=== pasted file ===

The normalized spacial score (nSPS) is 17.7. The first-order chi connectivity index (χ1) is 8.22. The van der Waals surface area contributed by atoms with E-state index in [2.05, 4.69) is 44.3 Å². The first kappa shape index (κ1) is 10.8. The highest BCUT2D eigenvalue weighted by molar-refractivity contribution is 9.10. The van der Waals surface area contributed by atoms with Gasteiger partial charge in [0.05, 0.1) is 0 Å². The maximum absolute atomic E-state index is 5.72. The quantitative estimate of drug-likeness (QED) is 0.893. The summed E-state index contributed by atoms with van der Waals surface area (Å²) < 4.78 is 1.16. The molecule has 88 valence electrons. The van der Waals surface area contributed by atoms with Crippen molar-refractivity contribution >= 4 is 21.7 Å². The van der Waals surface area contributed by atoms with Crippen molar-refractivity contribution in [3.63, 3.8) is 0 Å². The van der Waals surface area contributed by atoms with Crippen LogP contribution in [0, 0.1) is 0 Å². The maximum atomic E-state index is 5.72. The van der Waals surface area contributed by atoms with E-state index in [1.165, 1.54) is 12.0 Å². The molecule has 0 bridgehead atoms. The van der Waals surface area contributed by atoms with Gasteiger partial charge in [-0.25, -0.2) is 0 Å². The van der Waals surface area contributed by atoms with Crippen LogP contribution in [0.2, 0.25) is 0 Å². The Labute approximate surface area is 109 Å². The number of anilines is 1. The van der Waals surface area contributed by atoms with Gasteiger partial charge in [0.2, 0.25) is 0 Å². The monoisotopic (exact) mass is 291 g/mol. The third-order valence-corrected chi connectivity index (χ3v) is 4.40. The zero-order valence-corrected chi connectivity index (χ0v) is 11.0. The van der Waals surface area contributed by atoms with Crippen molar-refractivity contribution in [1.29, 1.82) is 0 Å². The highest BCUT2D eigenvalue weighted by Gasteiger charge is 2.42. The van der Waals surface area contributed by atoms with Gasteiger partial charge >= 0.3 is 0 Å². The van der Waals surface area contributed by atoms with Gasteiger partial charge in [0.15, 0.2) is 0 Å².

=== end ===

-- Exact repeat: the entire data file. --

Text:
The normalized spacial score (nSPS) is 17.7. The first-order chi connectivity index (χ1) is 8.22. The van der Waals surface area contributed by atoms with E-state index in [2.05, 4.69) is 44.3 Å². The first kappa shape index (κ1) is 10.8. The highest BCUT2D eigenvalue weighted by molar-refractivity contribution is 9.10. The van der Waals surface area contributed by atoms with Gasteiger partial charge in [0.05, 0.1) is 0 Å². The maximum absolute atomic E-state index is 5.72. The quantitative estimate of drug-likeness (QED) is 0.893. The summed E-state index contributed by atoms with van der Waals surface area (Å²) < 4.78 is 1.16. The molecule has 88 valence electrons. The van der Waals surface area contributed by atoms with Crippen molar-refractivity contribution >= 4 is 21.7 Å². The van der Waals surface area contributed by atoms with Crippen molar-refractivity contribution in [3.63, 3.8) is 0 Å². The van der Waals surface area contributed by atoms with Crippen LogP contribution in [0, 0.1) is 0 Å². The maximum atomic E-state index is 5.72. The van der Waals surface area contributed by atoms with E-state index in [1.165, 1.54) is 12.0 Å². The molecule has 0 bridgehead atoms. The van der Waals surface area contributed by atoms with Gasteiger partial charge in [-0.25, -0.2) is 0 Å². The van der Waals surface area contributed by atoms with Crippen LogP contribution in [0.2, 0.25) is 0 Å². The Labute approximate surface area is 109 Å². The number of anilines is 1. The van der Waals surface area contributed by atoms with Gasteiger partial charge in [0.2, 0.25) is 0 Å². The monoisotopic (exact) mass is 291 g/mol. The third-order valence-corrected chi connectivity index (χ3v) is 4.40. The zero-order valence-corrected chi connectivity index (χ0v) is 11.0. The van der Waals surface area contributed by atoms with Crippen molar-refractivity contribution in [1.29, 1.82) is 0 Å². The highest BCUT2D eigenvalue weighted by Gasteiger charge is 2.42. The van der Waals surface area contributed by atoms with Gasteiger partial charge >= 0.3 is 0 Å². The van der Waals surface area contributed by atoms with Gasteiger partial charge in [0.15, 0.2) is 0 Å².